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Performance Based Interviewing (PBI)


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During the Performance Based Interview


Important screening questions about your overall background may be asked.  For example, you may be asked about your authorization to work in the United States, your educational history, your willingness to relocate or travel, or other basic information.  However, the bulk of the interview will be spent asking questions about your background and experiences.  Consider that not only are the interviewers interested in your answers, but they are also interested in your process for coming up with your answers.  Keep in mind that some behavioral questions will take you a few moments to construct your answers.  The interviewer will expect you to give adequate thought to your responses.  However, if you have practiced your interviewing techniques well in advance, you will be more focused and in a better position to answer questions that you had not anticipated.  Do not speak too quickly as the interviewer may have difficulty understanding you.  Pausing briefly will give both you and the interviewer time to think and reflect.  Do not be afraid of silence

Remember that you must project a positive impression and demonstrate that you are the best candidate for the job.
As with any interview, it is only natural to experience anxiety. With PBI, the interviewer will expect you to talk about yourself by describing specific examples of how you applied knowledge, skills, and abilities to work situations.  The expectation for specific instances can bring on a sense of apprehension.  You can prepare for a PBI by thinking about the job you are interviewing for and identifying what areas you think are important for success.  Then, think about your accomplishments that match the job criteria and how you can describe what you did, how you did it, and the outcome.  Speak in concise terms about relevant experience.

Do not be modest in describing your qualifications or you can eliminate yourself from further consideration. PBI is an opportunity to brag about yourself to prove to the interviewer you are the best person for the job.  However, be honest about your accomplishments.  The interviewer may want to check with others to confirm that you’ve done what you’ve said. 

With PBI, you are afforded the opportunity to highlight your skills, abilities, personal qualities and enthusiasm for the position.  For the prospective employer, the interview is an opportunity to gather information about a candidate’s experiences that were especially challenging and required a great deal of perseverance.  More importantly, PBI gives both you and the interviewer the advantage of judging whether there is a match between your qualifications and the employer's needs.

A benefit of PBI is that the interview sessions are consistent. Each candidate is asked the same series of questions.  The questions are targeted to the work history and behaviors in various settings to elicit information about real-life situations and are specifically related to the job.  By structuring the interviews in this method, the applicants are fairly and consistently evaluated and judged in their responses to the same questions.


Messages are conveyed during the interview not only by what you say but by how you say it.  Positive nonverbal communication will reinforce your verbal message.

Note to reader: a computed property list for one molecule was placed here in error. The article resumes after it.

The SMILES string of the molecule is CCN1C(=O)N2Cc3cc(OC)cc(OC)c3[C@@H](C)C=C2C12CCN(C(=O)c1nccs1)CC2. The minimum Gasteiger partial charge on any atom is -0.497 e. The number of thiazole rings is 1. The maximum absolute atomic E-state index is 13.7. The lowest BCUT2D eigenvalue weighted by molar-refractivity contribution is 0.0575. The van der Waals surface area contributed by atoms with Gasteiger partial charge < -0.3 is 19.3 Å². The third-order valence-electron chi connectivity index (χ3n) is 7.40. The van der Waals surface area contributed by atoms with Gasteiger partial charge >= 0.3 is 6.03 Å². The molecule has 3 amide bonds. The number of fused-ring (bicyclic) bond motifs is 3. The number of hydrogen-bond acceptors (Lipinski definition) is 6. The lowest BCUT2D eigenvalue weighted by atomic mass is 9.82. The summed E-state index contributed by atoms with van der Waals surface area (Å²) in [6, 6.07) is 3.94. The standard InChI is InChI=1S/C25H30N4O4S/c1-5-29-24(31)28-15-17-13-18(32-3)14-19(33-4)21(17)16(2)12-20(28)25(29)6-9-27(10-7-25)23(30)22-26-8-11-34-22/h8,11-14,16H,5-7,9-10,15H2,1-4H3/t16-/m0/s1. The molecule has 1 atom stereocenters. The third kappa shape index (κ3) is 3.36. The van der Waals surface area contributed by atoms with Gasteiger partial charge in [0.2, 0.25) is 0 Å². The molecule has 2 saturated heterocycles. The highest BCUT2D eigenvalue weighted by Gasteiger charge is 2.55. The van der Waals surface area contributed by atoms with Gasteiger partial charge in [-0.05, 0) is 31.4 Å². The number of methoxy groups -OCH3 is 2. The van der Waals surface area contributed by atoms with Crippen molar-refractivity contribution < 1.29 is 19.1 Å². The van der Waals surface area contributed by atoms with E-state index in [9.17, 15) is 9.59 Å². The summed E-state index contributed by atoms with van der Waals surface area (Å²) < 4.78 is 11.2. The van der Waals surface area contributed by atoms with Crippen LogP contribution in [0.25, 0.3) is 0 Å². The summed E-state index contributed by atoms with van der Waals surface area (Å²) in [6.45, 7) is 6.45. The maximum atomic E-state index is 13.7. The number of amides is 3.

• Greet the interviewer with a firm handshake and introduce yourself. Firm Handshake
  • Always be positive; avoid negative words and phrases as much as possible.
  • Maintain good eye contact at all times.
  • A good interviewer will make a serious attempt to build a positive rapport with you, usually through small talk about weather, current events, sports, etc. at the beginning of the interview.  Be certain that you participate in the conversation; don’t just smile and nod.
  • Be enthusiastic about the position, the organization, your skills, and how you can contribute to the organization’s success.
  • Smile! A pleasant and relaxed smile will keep both you and the interviewer at ease.
  • Try to minimize:
    • Irritating Habits – such as tapping your pen, twirling your hair, looking away from the interviewer, moving your legs, or drumming your fingers.
    •  Filler Words – such as “ummm,” “like,” y’know”
  • Sit comfortably, maintain good body posture.


  • Always listen carefully to the question, ask for clarification if necessary and make sure you answer the question completely.
  • Remember that it is impossible to control all aspects of an interview. If you encounter a question you are unprepared for, do your best and then move on.
  • View the interview as a give-and-take, two-way conversation where you are gathering valuable information to help you make the best career choice possible.
  • Don’t try to dominate the interview.  Let the interviewer guide the questions.  View each interview as an opportunity to learn and refine your interview skills.
  • Do not expect to receive a job offer during the interview.  A decision will not be made until all candidates have been interviewed and a second interview with a higher level official may be necessary.  Generally, you will be contacted by Human Resources.
  • You will be given the opportunity to ask the interviewer a few questions, and should use this as an opportunity to demonstrate your knowledge of and interest in the organization and position.
  • You may have the opportunity to make closing remarks in your interview. Touch on qualifications that you did not have a chance to discuss, and inquire about the next stage in the process. Restate your enthusiasm for the organization and position, and thank the interviewer for his or her time.